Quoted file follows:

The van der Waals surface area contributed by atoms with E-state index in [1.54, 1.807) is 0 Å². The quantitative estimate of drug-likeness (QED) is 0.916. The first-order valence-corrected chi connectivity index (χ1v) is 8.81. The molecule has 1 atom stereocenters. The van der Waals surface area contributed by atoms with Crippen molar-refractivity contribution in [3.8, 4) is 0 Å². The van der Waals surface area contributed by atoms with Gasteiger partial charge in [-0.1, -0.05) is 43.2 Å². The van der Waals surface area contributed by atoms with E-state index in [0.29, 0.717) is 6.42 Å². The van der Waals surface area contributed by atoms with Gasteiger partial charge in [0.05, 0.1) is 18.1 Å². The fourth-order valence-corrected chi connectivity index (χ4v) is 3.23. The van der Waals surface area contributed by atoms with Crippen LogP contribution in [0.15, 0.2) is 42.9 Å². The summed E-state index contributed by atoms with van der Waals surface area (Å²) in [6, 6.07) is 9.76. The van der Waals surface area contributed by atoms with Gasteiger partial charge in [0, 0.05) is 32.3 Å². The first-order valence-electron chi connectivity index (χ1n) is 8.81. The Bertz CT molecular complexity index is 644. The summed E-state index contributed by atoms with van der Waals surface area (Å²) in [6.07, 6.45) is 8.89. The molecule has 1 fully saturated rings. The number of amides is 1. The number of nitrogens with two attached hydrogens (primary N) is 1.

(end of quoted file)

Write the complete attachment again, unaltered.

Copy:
The van der Waals surface area contributed by atoms with E-state index in [1.54, 1.807) is 0 Å². The quantitative estimate of drug-likeness (QED) is 0.916. The first-order valence-corrected chi connectivity index (χ1v) is 8.81. The molecule has 1 atom stereocenters. The van der Waals surface area contributed by atoms with Crippen molar-refractivity contribution in [3.8, 4) is 0 Å². The van der Waals surface area contributed by atoms with Gasteiger partial charge in [-0.1, -0.05) is 43.2 Å². The van der Waals surface area contributed by atoms with E-state index in [0.29, 0.717) is 6.42 Å². The van der Waals surface area contributed by atoms with Gasteiger partial charge in [0.05, 0.1) is 18.1 Å². The fourth-order valence-corrected chi connectivity index (χ4v) is 3.23. The van der Waals surface area contributed by atoms with Crippen LogP contribution in [0.15, 0.2) is 42.9 Å². The summed E-state index contributed by atoms with van der Waals surface area (Å²) in [6, 6.07) is 9.76. The van der Waals surface area contributed by atoms with Gasteiger partial charge in [0, 0.05) is 32.3 Å². The first-order valence-electron chi connectivity index (χ1n) is 8.81. The Bertz CT molecular complexity index is 644. The summed E-state index contributed by atoms with van der Waals surface area (Å²) in [6.07, 6.45) is 8.89. The molecule has 1 fully saturated rings. The number of amides is 1. The number of nitrogens with two attached hydrogens (primary N) is 1.